A lot of times you see the child having an individual therapist, and then you have a family therapist with the whole unit. The child's therapist can't really act as a family therapist and really shouldn't be pulling in mom, dad, or both parents.
The adults have counseling. That child's therapist really shouldn’t be a role for a family therapist to work with their family unit. The child maintains his or her own individual therapist.I think in a judge's mind and a lot of times this is the case, the family therapist can be boots on the ground and try to work through it.
And then the family therapist comes back and says our kids' therapists are dealing with the parents. The therapist comes back and says “Alienation really is happening here. And it's continuing, it's not just that it's happened, but it's continuing.”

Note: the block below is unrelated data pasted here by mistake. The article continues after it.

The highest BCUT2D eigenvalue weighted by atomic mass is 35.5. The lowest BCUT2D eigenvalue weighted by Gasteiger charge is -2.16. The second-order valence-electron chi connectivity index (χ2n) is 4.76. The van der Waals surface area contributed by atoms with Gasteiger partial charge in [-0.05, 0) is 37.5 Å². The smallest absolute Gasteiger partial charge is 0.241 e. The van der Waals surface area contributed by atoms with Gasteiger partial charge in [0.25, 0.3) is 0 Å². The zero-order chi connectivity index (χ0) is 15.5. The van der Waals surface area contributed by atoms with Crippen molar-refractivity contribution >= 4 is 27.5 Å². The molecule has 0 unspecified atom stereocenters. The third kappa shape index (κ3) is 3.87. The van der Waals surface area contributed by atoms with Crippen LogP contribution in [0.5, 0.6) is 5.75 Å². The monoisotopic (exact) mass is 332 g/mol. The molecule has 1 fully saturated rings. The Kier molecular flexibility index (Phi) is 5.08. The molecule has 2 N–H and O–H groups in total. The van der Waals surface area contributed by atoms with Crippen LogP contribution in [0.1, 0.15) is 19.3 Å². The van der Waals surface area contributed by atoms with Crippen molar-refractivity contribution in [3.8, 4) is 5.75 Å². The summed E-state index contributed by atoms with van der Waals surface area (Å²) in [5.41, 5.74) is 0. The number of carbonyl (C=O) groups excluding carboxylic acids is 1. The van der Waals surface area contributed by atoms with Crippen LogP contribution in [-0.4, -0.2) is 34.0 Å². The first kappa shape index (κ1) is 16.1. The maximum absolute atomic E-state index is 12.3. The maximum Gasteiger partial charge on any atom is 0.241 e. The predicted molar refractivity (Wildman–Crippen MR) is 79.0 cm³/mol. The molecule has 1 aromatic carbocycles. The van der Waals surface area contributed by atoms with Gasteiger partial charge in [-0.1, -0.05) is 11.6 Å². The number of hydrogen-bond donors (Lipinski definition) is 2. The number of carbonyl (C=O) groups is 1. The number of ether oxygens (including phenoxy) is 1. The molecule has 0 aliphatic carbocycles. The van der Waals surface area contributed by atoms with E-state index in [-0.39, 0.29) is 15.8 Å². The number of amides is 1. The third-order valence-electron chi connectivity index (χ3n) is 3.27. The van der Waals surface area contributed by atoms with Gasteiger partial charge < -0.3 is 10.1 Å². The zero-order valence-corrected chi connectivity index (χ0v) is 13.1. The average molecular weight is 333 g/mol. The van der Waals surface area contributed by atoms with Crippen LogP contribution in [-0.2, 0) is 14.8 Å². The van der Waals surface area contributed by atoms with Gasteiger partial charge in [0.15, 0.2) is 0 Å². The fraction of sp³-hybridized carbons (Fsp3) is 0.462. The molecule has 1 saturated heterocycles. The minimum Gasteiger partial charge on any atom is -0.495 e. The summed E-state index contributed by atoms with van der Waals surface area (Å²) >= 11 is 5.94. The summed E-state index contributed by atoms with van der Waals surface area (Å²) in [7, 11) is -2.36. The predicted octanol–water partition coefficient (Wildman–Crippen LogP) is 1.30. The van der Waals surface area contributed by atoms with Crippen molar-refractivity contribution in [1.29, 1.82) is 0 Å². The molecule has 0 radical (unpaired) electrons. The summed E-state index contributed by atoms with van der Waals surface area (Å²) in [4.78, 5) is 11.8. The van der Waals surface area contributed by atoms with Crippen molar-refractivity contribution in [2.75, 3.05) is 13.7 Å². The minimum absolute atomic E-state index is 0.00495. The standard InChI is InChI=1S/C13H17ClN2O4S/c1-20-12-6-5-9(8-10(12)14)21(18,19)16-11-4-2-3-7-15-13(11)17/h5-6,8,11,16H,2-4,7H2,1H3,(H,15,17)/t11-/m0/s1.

So the next extreme like we were talking about is removing time, either somewhat or completely, so it's like a step in the progress. I've heard some mental health professionals describe it as alternative intervention. It's a step that you can take before going to the extreme with the hopes that everybody gets better. A lot of times you do want to see if the therapy can fix the situation with court monitoring everything.
The consistent theme about all of this is having a judge involved in your life because I will always be skeptical of this one. I've never seen it. I've never seen it get fixed without there being a court intervention. Even if it's just on the light side with the injunctions and some really clear orders on time, all the way to the extreme. If it's happening, it's just not going to stop on its own.